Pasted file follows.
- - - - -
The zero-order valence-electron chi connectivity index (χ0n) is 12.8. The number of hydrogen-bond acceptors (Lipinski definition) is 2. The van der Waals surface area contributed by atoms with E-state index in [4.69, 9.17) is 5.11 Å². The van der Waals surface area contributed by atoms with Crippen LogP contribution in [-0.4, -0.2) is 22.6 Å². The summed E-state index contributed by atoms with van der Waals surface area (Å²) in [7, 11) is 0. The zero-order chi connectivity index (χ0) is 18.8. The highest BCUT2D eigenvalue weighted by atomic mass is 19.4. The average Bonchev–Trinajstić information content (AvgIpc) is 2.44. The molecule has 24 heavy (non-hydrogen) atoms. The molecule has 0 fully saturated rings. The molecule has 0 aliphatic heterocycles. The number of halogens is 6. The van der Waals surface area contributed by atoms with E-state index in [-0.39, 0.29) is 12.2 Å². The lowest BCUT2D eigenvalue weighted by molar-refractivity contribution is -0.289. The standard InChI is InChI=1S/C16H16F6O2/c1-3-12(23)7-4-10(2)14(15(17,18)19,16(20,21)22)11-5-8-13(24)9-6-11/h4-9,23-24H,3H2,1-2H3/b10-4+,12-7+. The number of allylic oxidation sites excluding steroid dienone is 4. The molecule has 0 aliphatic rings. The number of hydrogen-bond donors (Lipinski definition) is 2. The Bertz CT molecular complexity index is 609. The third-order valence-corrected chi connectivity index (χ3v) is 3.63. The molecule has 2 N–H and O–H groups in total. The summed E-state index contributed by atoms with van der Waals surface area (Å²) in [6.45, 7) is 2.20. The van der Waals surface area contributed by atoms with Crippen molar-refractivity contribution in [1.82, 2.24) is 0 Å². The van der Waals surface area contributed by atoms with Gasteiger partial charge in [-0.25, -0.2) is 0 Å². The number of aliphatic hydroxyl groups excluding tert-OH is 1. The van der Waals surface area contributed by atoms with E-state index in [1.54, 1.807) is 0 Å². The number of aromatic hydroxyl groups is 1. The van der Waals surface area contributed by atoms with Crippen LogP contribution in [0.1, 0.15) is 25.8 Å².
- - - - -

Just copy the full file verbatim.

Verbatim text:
The zero-order valence-electron chi connectivity index (χ0n) is 12.8. The number of hydrogen-bond acceptors (Lipinski definition) is 2. The van der Waals surface area contributed by atoms with E-state index in [4.69, 9.17) is 5.11 Å². The van der Waals surface area contributed by atoms with Crippen LogP contribution in [-0.4, -0.2) is 22.6 Å². The summed E-state index contributed by atoms with van der Waals surface area (Å²) in [7, 11) is 0. The zero-order chi connectivity index (χ0) is 18.8. The highest BCUT2D eigenvalue weighted by atomic mass is 19.4. The average Bonchev–Trinajstić information content (AvgIpc) is 2.44. The molecule has 24 heavy (non-hydrogen) atoms. The molecule has 0 fully saturated rings. The molecule has 0 aliphatic heterocycles. The number of halogens is 6. The van der Waals surface area contributed by atoms with E-state index in [-0.39, 0.29) is 12.2 Å². The lowest BCUT2D eigenvalue weighted by molar-refractivity contribution is -0.289. The standard InChI is InChI=1S/C16H16F6O2/c1-3-12(23)7-4-10(2)14(15(17,18)19,16(20,21)22)11-5-8-13(24)9-6-11/h4-9,23-24H,3H2,1-2H3/b10-4+,12-7+. The number of allylic oxidation sites excluding steroid dienone is 4. The molecule has 0 aliphatic rings. The number of hydrogen-bond donors (Lipinski definition) is 2. The Bertz CT molecular complexity index is 609. The third-order valence-corrected chi connectivity index (χ3v) is 3.63. The molecule has 2 N–H and O–H groups in total. The summed E-state index contributed by atoms with van der Waals surface area (Å²) in [6.45, 7) is 2.20. The van der Waals surface area contributed by atoms with Crippen molar-refractivity contribution in [1.82, 2.24) is 0 Å². The van der Waals surface area contributed by atoms with Gasteiger partial charge in [-0.25, -0.2) is 0 Å². The number of aliphatic hydroxyl groups excluding tert-OH is 1. The van der Waals surface area contributed by atoms with E-state index in [1.54, 1.807) is 0 Å². The number of aromatic hydroxyl groups is 1. The van der Waals surface area contributed by atoms with Crippen LogP contribution in [0.1, 0.15) is 25.8 Å².